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Friday, October 21, 2005

XM Satellite Radio Is a Many Splendored Thing


As my small but faithful audience will attest, I am not prone to using this space for commercial purposes. Lord knows I haven't made a penny off it. But this is not a post about commerce; it is a post about love.

It has been just over three months since we got our satellite radio receiver and our XM subscription, and I am urging each and every one of you to get yourself some XM today. And I'm not just saying this because I'm hoping to get my show on there some day. That is just one of the possible rewards (or liabilities, depending on one's point of view) that will come with this amazing service.

Let me tell you the whole story.

We got it so that I could test it out and see what the satellite radio experience was like. Still, we installed it first in my wife's car. I had long been away from listening to the radio in the car because I am, by nature, a generalist and modern radio prefers to focus on the specialist. If I were to listen to something while driving, it would be a CD. Most of the time, I just treated myself to the noise of the traffic and my own neurotic ramblings. It seemed my wife would get more use of it than me, and everyone was pleased.

Well, about a month into things, we planned on taking my car on a mid-length trip (about an hour-and-a-half each way), so I switched the satellite receiver and antenna over. And when we got back, I kept it. I started listening to the radio all the time. And I'll tell you why.

There is a feature on the receiver we bought--the Delphi SkyFi 2--that brings me more delight than I have ever gotten from a technological device before. You can program it to remember up to 20 artists whose work you enjoy. Every time a song of theirs comes on any XM channel, the receiver beeps. It shows you the name of the artist, the selection being played, and what channel it is on. And then you can either press a button and change over to the new channel or leave it alone and stay with what you've got.

This gets me all over the 150 channels and leads to occasional bits of serendipity. Take last night, for example. I'm driving to CVS and I hear the beep. I look at the receiver and find out that Bob Dylan is on Hear Music (the official channel of Starbuck's). They're playing selections from a CD made from a bootleg of Dylan in performance at the Gaslight in New York in 1962, and the first thing they play is "A Hard Rain's a-Gonna Fall."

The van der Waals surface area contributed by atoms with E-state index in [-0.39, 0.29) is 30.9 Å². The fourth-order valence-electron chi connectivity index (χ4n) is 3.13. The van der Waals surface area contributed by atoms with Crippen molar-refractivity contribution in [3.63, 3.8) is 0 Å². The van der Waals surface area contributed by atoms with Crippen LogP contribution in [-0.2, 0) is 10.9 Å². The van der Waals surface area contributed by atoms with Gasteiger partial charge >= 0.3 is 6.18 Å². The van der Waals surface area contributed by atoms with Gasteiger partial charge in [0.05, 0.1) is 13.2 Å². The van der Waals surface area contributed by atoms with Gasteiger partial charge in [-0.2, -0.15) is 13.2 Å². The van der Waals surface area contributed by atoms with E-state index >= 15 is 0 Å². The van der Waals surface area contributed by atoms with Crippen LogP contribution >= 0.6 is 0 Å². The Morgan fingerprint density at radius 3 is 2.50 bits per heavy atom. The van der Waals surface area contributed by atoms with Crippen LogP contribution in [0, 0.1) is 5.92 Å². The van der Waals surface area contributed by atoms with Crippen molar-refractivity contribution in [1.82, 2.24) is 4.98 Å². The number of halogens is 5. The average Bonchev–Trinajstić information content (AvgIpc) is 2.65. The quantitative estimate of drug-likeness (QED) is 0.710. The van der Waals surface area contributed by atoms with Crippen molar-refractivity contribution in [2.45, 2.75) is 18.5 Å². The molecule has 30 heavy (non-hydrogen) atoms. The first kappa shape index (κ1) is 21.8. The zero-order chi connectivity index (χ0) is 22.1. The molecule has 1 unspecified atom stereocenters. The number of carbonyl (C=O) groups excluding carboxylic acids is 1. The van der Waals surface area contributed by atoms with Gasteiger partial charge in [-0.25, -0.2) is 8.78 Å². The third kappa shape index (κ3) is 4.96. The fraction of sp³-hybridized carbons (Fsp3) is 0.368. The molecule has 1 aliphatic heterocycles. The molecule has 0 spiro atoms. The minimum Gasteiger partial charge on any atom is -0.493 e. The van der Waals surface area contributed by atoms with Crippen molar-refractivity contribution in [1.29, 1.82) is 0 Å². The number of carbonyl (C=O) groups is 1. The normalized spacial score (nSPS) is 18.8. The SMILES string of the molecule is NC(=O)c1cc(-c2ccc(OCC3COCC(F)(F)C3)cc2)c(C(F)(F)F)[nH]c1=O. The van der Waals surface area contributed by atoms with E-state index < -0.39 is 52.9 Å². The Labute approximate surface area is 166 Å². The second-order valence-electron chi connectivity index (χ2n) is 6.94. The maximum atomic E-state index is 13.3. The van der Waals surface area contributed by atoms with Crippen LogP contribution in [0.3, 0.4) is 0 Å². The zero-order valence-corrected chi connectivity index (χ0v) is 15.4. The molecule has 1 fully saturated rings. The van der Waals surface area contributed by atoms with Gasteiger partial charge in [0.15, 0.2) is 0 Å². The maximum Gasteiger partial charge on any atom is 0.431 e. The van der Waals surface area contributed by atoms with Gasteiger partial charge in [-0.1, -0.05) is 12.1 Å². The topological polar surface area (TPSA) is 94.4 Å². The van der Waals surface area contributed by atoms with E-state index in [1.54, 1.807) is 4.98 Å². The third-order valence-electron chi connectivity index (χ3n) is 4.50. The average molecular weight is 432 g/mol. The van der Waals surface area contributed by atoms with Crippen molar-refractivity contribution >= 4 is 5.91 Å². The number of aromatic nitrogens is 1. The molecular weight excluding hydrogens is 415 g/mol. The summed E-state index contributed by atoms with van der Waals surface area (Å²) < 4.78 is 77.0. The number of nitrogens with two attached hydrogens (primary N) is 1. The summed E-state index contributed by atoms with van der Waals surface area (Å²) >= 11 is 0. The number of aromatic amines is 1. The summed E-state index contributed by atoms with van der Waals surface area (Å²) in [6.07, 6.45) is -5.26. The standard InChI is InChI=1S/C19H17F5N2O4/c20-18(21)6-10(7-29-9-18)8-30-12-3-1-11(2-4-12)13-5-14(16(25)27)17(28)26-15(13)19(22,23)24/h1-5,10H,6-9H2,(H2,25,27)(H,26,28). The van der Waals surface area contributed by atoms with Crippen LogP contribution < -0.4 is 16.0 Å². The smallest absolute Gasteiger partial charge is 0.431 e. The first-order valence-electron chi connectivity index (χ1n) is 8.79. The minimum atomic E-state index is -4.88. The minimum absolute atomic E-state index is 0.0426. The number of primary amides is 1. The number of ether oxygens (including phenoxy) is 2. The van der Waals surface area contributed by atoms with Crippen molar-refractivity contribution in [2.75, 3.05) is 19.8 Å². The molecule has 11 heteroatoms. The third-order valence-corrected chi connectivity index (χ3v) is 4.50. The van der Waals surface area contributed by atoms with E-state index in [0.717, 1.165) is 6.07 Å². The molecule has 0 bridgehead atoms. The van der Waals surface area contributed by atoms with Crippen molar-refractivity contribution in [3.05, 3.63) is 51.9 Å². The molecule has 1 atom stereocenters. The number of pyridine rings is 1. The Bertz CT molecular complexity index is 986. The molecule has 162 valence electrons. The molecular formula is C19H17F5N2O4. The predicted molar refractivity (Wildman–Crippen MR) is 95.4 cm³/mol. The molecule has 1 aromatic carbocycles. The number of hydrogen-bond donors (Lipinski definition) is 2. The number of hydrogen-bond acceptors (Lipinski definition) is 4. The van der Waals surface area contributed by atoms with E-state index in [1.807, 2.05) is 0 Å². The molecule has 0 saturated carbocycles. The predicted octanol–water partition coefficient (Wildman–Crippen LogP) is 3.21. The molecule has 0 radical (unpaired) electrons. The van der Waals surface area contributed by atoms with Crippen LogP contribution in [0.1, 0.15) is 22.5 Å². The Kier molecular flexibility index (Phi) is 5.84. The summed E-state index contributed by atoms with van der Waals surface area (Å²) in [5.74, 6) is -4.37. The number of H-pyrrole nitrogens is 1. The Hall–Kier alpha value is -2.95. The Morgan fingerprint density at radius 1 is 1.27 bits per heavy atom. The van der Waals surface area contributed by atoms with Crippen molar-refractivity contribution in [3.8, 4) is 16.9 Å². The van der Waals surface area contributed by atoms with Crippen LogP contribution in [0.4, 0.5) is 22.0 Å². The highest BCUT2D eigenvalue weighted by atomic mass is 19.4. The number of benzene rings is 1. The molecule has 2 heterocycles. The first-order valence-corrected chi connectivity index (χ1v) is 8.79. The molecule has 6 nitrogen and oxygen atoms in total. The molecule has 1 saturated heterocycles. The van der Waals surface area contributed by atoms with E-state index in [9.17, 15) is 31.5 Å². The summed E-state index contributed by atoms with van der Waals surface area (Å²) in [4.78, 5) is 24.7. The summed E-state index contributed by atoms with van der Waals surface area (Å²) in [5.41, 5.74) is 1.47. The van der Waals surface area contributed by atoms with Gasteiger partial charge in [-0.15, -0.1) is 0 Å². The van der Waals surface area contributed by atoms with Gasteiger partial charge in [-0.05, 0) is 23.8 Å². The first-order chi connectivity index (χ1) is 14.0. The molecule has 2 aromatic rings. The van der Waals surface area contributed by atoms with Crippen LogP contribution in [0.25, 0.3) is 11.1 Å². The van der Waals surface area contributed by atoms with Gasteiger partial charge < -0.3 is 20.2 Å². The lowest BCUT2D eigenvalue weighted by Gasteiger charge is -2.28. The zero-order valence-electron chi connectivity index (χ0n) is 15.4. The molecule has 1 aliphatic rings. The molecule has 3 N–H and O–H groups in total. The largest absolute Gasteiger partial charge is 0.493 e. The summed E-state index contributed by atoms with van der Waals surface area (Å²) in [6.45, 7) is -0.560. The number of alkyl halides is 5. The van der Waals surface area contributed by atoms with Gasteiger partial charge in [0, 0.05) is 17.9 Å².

Now, frankly, the Starbuck's channel isn't my go-to channel. Without this feature, I would never had heard it. But thanks to XM and the SkyFi 2, I got to hear the young Dylan, his voice still supple, rich, and melodic, singing the greatest folk song in history live. (The thought struck me while I listened that it was no wonder that he abandoned folk music. Where could he go after "A Hard Rain's A-Gonna Fall"?)

Now there were a couple of weeks there when we switched the radio back over to my wife's car. She missed XM. But then I began to miss it, too. So we bought a Delphi Roadie 2 for her and added it onto our subscription. I got the SkyFi back, and this morning got to enjoy both Alanis Morrissette and Allan Sherman without having to surf across the dial. There are three menus of favorite channels that you can set, so that, with the touch of a button, I can go from the 60s to Sonic Theater to Frank's Place to Lucy.

So go ahead. Line up and sign up. It's worth it. Believe me.

3 comments:

Anonymous said...

Hello,

Thanks for the excellent rundown on benefits.

I have a quick question: I'm looking for something that I can plug into both car and home receiver/amplifier. Do you have recommendations?

thanks

Rob

Len said...

Rob,

As a matter of fact, the SkyFi 2 fits into a docking station that can be purchased separately. It ends up looking like a boombox, although I think the speakers are detachable.

The only reason I don't have one currently is because our apartment faces the wrong direction. As soon as we're in a house, though........

Len said...

I have further information concerning adapting the SkyFi 2 to home use. According to a reliable source:

"[B]esides the boombox, the SkyFi can fit into a home cradle that plugs into the 'Aux In' inputs in your home receiver, so you can use it with your existing home system. Believe me, hearing [insert favorite song/artist here] XM through a 100 watt-per-channel 5.1 surround home system with big speakers and a sub woofer is a religious experience."

Again, as soon as we have a southern exposure.....